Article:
Second aspect of endeavour in order to achieve ‘social value and artistic strength’ that Olin touches is the thematic context and the relationship of society and individual to nature. Context is the way in which we link places to one another and make comparisons. It is connected to our previous experiences, enabling us to see the place, interpret it and construct meaning from it[12]. According to Taylor, cultural context is something a design idea and action should consider in order to have the opportunity to gain, over time, layers of symbolism, meaning and significance. If taking 18th century England as an example, society back then, or better, the wealthy upper class who commissioned the new gardens, was relatively homogenized, they shared the same beliefs, values and ideas and the task of an artist designing a new landscape was at least from this point of view clearer than it is today when there are many semantic channels and not many symbols commonly agreed upon. To design a landscape that will or could over time acquire significance is in our diverse society with people coming from different cultures with various experiences, personal views, knowledge, feelings and relationships towards nature, certainly more puzzling than it was when connections between form and intention were commonly understood. Or as Robert Riley argued: “Such a lack of shared symbolism does not rule out the garden as a carrier of powerful meaning but it does discount the likelihood of meanings that speak strongly to the whole society”[13] Semioticians would say that even though ‘the signifier’ can over time stay the same, ‘the signified’ greatly varies between people and contexts. The signifier is stable, it’s a form that designer creates and the signified is content, concept or meaning behind it. It’s created in the perceiver and is therefore individually created mental image behind the signifier.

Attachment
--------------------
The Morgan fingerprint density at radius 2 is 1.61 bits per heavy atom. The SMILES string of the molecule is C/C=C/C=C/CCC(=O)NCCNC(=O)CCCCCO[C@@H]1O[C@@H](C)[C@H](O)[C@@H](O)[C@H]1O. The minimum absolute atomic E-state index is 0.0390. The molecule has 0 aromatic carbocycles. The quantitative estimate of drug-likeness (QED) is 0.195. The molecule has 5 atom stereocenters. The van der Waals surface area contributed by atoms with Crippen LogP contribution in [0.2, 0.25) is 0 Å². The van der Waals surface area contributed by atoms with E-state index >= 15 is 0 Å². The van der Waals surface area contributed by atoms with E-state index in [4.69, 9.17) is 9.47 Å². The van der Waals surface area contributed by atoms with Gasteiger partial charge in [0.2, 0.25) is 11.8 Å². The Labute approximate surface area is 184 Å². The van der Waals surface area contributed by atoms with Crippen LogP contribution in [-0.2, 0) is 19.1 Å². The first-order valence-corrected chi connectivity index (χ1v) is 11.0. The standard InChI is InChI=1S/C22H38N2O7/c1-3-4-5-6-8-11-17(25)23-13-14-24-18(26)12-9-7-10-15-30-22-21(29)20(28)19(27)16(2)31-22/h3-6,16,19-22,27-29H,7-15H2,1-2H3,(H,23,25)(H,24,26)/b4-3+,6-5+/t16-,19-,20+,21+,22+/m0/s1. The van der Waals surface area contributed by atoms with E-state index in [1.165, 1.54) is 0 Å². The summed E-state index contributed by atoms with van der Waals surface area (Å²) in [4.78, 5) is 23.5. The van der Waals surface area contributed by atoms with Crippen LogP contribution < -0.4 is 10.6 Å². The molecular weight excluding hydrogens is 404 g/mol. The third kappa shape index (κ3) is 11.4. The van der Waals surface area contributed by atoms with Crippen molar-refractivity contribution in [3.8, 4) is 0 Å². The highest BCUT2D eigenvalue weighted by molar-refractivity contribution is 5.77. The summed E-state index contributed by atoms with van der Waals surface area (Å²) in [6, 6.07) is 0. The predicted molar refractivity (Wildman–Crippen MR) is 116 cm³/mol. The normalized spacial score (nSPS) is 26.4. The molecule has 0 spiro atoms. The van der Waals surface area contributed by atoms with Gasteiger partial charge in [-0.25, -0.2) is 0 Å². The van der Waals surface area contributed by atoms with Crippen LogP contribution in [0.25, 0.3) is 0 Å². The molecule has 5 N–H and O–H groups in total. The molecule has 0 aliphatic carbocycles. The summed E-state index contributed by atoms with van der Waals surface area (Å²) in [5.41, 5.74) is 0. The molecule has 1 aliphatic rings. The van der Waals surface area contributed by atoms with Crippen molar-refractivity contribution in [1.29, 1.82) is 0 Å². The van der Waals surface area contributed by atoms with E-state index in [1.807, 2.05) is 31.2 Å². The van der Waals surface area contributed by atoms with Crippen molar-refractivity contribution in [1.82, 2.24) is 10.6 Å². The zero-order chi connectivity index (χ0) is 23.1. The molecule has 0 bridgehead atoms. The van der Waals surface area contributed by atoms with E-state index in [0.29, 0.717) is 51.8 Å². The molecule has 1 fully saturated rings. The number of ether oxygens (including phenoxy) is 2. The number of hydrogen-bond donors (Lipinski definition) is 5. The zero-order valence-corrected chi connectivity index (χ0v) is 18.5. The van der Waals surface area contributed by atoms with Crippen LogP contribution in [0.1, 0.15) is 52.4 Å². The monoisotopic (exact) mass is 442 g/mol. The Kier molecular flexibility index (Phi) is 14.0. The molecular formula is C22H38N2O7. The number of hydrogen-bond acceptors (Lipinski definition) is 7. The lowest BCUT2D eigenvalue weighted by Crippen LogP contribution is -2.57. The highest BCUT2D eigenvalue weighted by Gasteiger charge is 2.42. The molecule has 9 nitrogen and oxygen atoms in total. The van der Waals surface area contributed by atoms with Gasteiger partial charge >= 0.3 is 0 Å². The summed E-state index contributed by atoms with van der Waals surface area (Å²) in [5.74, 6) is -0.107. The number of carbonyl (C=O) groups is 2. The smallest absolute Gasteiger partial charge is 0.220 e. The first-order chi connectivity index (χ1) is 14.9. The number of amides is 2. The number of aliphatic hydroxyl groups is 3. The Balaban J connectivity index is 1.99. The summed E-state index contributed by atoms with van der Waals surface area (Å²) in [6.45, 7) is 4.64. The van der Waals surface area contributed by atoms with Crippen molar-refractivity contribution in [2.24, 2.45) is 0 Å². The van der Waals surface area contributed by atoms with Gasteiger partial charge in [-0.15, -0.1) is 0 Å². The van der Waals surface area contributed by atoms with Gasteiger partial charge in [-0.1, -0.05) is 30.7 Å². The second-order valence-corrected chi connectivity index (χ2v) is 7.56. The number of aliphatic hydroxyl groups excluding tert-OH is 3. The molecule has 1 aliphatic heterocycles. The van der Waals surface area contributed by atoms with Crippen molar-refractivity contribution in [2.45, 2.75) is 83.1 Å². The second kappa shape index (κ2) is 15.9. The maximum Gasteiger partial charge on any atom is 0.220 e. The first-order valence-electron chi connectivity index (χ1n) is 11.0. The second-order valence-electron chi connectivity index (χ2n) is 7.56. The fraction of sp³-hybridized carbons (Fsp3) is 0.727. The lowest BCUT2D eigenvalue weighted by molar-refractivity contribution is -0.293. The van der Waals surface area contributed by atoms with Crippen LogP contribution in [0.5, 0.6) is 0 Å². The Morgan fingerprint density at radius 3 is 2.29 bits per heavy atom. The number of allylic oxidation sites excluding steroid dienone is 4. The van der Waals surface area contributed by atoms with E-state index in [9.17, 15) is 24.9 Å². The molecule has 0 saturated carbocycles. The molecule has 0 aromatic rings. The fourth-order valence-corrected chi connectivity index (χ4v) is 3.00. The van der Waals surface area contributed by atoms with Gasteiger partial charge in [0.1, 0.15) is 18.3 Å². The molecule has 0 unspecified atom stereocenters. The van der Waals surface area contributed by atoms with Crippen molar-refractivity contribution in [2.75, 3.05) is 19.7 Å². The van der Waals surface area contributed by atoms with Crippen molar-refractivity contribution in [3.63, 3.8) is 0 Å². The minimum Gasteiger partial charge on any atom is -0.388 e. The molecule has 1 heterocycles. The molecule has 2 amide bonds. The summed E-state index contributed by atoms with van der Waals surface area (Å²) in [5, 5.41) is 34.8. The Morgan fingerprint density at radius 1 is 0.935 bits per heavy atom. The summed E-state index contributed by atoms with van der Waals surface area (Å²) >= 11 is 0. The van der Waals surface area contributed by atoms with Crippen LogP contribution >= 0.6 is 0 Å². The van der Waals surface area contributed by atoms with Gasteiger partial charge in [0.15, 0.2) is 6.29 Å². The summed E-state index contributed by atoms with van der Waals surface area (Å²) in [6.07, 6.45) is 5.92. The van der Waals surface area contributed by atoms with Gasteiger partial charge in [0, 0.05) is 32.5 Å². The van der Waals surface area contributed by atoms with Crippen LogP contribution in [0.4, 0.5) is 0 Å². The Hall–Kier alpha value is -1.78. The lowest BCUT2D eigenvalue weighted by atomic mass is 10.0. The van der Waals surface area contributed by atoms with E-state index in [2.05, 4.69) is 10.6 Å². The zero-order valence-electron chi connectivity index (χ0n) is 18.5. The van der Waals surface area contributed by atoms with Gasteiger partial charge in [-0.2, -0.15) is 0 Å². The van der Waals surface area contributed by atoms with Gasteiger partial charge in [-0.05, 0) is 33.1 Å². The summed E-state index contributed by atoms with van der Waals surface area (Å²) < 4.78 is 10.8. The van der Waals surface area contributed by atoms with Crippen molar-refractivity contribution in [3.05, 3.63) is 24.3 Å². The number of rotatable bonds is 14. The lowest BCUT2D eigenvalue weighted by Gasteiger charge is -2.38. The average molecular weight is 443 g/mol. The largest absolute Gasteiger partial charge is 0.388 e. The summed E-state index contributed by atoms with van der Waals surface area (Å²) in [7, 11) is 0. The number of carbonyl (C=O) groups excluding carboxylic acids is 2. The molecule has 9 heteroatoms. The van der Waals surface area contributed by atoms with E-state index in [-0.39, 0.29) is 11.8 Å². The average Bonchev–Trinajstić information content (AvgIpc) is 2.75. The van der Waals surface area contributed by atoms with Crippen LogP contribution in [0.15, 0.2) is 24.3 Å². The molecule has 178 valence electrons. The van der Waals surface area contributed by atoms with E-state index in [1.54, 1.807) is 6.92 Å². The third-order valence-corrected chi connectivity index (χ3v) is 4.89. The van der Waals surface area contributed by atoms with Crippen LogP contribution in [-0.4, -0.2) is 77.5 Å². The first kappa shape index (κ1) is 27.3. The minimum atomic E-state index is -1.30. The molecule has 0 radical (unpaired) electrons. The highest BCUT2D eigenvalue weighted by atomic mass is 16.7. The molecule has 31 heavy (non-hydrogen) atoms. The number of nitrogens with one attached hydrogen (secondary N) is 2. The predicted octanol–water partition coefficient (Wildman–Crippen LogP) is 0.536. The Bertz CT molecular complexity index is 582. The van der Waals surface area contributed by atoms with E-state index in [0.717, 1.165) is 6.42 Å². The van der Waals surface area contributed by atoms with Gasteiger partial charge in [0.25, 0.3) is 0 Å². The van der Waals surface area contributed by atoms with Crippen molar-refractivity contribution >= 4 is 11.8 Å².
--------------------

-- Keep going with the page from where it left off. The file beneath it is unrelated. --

While Saussurean semioticians have talked about the arbitrary relationship of the signifier to the signified, many postmodernist theorists claim that there is no connection between the signifier and the signified: “An ’empty’ or ‘floating signifier’ is variously defined as a signifier with a vague, highly variable, unspecifiable or non-existent signified. Such signifiers mean different things to different people: they may stand for many or even any signifieds; they may mean whatever their interpreters want them to mean”[14]. On the other hand Jane Gillette argued in her paper Can Gardens Mean? that the idea that the more user-interpretations of a landscape the better is not the position we should take when debating meaning in gardens and that of course a design can mean anything a person wants it to mean but why would it? She continues that humans share physiological and intellectual mechanisms which enable us to experience all artistic media, landscape architecture being one of them, and from that we could question if user interpretations are really that different[15]. Is it really that difficult to design a landscape with one fundamental idea behind it, a place clearly and fully understood? In response Susan Herrington wrote in her essay Gardens Can Mean that “the meaning we take from things is culturally constructed, it is unstable, like language, and subject to multiple interpretations or meanings”[16]. Based on that we can conclude that without the differences in the cultural context we find ourselves in, in our previous experiences, knowledge and in our relationship towards nature the comprehensions and interpretations of landscapes would not greatly differ among different people and, like in 18th century England, without the lack of shared symbolism one fundamental idea behind a design would much easier be commonly understood.